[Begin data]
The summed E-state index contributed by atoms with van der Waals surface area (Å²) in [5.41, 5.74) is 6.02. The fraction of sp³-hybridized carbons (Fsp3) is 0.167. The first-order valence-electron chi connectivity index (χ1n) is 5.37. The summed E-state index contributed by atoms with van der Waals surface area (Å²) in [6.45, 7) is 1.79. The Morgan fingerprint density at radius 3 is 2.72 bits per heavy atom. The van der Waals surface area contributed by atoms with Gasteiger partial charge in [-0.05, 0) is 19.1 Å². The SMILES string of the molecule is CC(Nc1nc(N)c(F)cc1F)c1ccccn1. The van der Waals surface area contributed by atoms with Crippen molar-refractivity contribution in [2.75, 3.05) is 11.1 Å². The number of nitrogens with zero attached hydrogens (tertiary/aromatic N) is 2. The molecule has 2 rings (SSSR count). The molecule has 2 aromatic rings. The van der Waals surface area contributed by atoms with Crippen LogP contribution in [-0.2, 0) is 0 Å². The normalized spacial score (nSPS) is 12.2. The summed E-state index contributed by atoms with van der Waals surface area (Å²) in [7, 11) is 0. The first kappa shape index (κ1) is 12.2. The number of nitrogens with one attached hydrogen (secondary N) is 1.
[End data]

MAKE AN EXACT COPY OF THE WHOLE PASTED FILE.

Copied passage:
The summed E-state index contributed by atoms with van der Waals surface area (Å²) in [5.41, 5.74) is 6.02. The fraction of sp³-hybridized carbons (Fsp3) is 0.167. The first-order valence-electron chi connectivity index (χ1n) is 5.37. The summed E-state index contributed by atoms with van der Waals surface area (Å²) in [6.45, 7) is 1.79. The Morgan fingerprint density at radius 3 is 2.72 bits per heavy atom. The van der Waals surface area contributed by atoms with Gasteiger partial charge in [-0.05, 0) is 19.1 Å². The SMILES string of the molecule is CC(Nc1nc(N)c(F)cc1F)c1ccccn1. The van der Waals surface area contributed by atoms with Crippen molar-refractivity contribution in [2.75, 3.05) is 11.1 Å². The number of nitrogens with zero attached hydrogens (tertiary/aromatic N) is 2. The molecule has 2 rings (SSSR count). The molecule has 2 aromatic rings. The van der Waals surface area contributed by atoms with Crippen LogP contribution in [-0.2, 0) is 0 Å². The normalized spacial score (nSPS) is 12.2. The summed E-state index contributed by atoms with van der Waals surface area (Å²) in [7, 11) is 0. The first kappa shape index (κ1) is 12.2. The number of nitrogens with one attached hydrogen (secondary N) is 1.